How to not be boring

If you find yourself searching for something to say beyond small talk, try these tactics to find more interesting approaches to conversation.

How to not be boring
[Photo: Luigi Manga/Unsplash]

Recently, I was at a gathering of colleagues when someone turned to me and asked, “So, what’s new with you?”


Ordinarily, I think I’m a good conversationalist. After all, it’s literally my job to talk to people and tell their stories or share their advice. And that’s not exactly an unexpected question. Still, the only “new-to-me” topics that came to mind were my daughter’s basketball tournament and my feelings about that morning’s political headlines—neither scintillating or appropriate topics at that moment.

Oh, no, I thought. Have I become boring?

But sharing our experiences in an authentic way to connect with other people is what makes us interesting, says Michael Pirson, PhD, associate professor of management systems at Fordham University. The hesitation I felt in not sharing the ordinary things that were happening in my life, and the frantic mental search for something more interesting, may have backfired and made me seem less interesting.

“If someone is contriving some conversation that might be interesting, it’s probably not going to land well,” says Pirson, whose expertise includes trust and well-being, mindfulness, and humanistic management. “It’s going to feel like a contrived conversation that people don’t necessarily want to tune in to.”

Find wonder in the ordinary

The most interesting people aren’t those who’ve gone on some Eat, Pray, Love journey to find themselves. Instead, Pirson says, they’re those who examine the ordinary. “Often, the ‘boring things’ are maybe not that trivial. Maybe they’re not that boring. Maybe they are actually little miracles,” he says. Share your observations about the world around you—interesting stories you saw or things you noticed–and you may be surprised by the universal connection they inspire.

This is essentially how Jessica Hagy starts her day. The creator of Indexed, a website where she creates and publishes interesting and amusing charts that relate to her own observations, and author of How to be Interesting: an Instruction Manual, Hagy spends a lot of time thinking about what’s interesting to her. People who are interesting are relentlessly curious, she says.


“That curiosity really sort of spurs a cross-pollination of, ‘Oh, I’m going to go test this out, and see what this is going on, and go on this weird little adventure, and meet these people who know things that I absolutely don’t,'” she says. Think about the everyday things around you and ask questions about them.

  • What is that roadside monument I see on my way to work every day?
  • Who built that interesting building in my city?
  • What nearby attractions haven’t I visited?
  • Why do people do things that way?

Use what you find to ask more questions and learn more about the world around you. “Having that sort of curiosity is almost like a protective armor from getting into those doldrums of just waking up and saying, ‘Is this all there is?'” she says. And when you find things that are truly interesting to you, share them.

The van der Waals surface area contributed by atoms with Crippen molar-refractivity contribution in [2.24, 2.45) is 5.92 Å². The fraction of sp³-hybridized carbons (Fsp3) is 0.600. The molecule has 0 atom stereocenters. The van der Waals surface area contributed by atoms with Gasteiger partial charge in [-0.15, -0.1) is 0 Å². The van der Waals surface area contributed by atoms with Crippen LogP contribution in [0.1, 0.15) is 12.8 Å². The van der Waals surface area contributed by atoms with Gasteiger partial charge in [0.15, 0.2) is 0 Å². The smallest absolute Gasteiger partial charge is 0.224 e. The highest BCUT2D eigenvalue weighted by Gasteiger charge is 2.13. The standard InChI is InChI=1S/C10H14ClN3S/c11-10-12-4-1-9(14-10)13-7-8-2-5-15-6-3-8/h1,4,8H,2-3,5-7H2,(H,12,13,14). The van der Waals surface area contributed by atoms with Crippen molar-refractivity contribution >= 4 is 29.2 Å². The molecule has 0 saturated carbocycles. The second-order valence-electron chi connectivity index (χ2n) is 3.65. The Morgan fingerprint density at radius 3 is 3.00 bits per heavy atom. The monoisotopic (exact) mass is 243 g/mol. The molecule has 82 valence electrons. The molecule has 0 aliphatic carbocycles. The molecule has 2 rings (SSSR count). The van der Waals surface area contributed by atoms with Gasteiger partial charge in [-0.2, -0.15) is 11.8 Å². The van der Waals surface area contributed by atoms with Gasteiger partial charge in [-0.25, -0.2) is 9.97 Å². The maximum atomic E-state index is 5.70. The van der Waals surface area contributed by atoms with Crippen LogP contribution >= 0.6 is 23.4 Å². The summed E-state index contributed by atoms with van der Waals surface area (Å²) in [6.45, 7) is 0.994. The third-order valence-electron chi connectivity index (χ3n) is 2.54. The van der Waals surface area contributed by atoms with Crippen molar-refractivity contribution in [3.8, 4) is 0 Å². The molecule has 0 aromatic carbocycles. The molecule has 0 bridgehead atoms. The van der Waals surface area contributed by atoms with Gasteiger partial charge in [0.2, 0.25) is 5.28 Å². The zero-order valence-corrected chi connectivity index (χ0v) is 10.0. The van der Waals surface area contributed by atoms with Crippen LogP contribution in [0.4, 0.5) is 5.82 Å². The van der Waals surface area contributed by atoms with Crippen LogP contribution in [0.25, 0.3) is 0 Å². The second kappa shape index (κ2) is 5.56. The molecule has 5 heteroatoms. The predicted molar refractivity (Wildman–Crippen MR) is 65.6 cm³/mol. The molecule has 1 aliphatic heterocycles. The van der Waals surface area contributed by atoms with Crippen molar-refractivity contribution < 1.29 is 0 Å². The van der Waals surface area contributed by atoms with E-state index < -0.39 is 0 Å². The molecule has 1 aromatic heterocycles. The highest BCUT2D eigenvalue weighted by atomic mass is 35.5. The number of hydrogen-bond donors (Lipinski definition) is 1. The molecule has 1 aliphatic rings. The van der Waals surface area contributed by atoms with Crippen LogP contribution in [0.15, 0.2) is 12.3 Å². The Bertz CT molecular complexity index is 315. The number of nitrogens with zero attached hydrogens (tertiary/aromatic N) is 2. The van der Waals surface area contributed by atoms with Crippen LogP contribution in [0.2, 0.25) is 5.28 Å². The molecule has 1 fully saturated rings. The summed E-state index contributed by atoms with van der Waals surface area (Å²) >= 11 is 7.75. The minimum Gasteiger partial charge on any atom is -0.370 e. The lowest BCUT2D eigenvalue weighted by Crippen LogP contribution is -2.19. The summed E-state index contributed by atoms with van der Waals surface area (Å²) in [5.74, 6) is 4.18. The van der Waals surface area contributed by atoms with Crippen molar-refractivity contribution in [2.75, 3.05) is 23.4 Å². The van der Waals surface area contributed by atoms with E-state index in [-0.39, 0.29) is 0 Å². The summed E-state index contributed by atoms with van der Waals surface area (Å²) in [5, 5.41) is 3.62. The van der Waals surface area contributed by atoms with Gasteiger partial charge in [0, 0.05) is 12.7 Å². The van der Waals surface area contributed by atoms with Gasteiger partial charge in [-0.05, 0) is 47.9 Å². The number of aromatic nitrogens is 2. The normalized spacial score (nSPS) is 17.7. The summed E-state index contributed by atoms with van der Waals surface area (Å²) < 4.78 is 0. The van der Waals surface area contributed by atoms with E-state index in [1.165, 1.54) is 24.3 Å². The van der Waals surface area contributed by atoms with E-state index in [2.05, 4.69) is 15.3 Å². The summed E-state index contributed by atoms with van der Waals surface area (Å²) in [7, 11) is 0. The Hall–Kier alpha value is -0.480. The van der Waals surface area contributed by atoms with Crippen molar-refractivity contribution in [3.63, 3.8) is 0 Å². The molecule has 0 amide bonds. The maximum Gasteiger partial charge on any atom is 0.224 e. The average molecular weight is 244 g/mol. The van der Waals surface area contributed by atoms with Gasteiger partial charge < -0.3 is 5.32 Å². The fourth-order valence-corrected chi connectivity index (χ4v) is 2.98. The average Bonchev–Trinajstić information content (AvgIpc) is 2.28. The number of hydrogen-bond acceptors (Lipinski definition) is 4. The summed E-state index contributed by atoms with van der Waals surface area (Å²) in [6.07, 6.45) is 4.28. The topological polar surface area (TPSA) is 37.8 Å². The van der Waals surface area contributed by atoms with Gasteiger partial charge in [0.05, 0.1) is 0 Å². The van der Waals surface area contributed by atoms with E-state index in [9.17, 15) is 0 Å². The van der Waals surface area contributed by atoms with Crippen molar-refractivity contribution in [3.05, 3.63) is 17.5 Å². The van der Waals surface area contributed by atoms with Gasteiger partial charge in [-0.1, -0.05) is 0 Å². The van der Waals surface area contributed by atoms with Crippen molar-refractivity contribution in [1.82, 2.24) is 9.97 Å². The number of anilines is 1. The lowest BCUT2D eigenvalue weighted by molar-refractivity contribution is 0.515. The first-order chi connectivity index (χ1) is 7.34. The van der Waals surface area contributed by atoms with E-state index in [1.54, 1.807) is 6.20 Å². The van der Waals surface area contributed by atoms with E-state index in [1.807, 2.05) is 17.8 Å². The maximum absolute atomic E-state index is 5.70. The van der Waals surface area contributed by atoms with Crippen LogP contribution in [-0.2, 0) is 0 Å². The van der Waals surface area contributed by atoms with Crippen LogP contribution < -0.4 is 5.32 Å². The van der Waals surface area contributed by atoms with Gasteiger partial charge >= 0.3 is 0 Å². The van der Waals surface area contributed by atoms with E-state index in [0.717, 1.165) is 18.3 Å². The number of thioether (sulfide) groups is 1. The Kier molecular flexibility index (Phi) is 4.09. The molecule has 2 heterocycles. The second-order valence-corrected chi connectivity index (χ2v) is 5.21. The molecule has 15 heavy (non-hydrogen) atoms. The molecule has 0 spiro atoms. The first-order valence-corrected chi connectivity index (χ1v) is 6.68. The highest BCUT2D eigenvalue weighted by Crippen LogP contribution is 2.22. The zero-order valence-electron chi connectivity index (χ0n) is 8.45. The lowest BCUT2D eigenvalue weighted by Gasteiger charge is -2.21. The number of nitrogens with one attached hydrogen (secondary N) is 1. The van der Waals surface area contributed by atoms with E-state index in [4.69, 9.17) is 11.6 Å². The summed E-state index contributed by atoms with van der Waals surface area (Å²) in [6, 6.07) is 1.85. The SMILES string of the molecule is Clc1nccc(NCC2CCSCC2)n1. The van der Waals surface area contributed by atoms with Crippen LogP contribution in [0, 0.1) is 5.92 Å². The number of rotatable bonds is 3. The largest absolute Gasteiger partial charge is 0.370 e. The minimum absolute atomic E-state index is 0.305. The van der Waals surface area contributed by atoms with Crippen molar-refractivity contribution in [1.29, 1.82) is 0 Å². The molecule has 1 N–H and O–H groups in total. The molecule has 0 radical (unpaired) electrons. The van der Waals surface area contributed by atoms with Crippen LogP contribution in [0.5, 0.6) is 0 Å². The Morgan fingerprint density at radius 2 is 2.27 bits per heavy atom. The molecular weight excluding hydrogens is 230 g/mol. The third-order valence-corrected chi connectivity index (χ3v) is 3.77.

Television veteran Audrey Morrissey, executive producer of NBC’s The Voice, is always looking for what will make a person or story interesting to viewers. It’s usually a matter of individuality. “Having a strong point of view, signature style, or being an uber-enthusiast in a particular field makes someone interesting,” she says. That means embracing what is truly interesting or unique about yourself. “Many people are ‘not boring’ in the way that they can carry a conversation or [can] be good at a social gathering, etc. To be interesting means that you have lived life, taken risks, traveled, sought out experience to learn for yourself and share with others,” she says.

Rules of engagement

Of course, it’s possible to be a font of knowledge and a boring person, says public relations consultant Andrea Pass. Paying attention to the listener is an important part of having a conversation that’s interesting to both parties. Droning on and on about what’s interesting to you isn’t going to make you an interesting person, she says.

“If the listener is not paying attention, it’s your sign to shorten the story or change direction. Make sure to bring the audience into the conversation so that it is not one-sided,” Pass says. Be a better listener yourself, and give others opportunities to participate in the conversation by inviting them with questions or invitations to share their own experiences or thoughts. (e.g., “Now, tell me about your favorite book,” or “Have you ever been to that attraction?”)

Questions are a powerful tool, especially when they encourage others to disclose information about themselves. A 2012 study from the University of California, Santa Barbara, found that roughly 40% of the time people are talking, we’re disclosing subjective information about our experience. And when we’re doing so, our brains are more engaged. So one tactic to leave others with the impression that you’re a sparkling conversation partner is to get others to talk about themselves.


Being relatable is also essential, Morrissey says. “The best entertainment and storytelling comes from people who are relatable–those who don’t shy away from opening up and freely share who they are and what they care about. These are the people to whom viewers most relate and find interesting. Being authentic, honest, and vulnerable is always interesting.”


About the author

Gwen Moran writes about business, money and assorted other topics for leading publications and websites. She was named a Small Business Influencer Awards Top 100 Champion in 2015, 2014, and 2012 and is the co-author of The Complete Idiot's Guide to Business Plans (Alpha, 2010), and several other books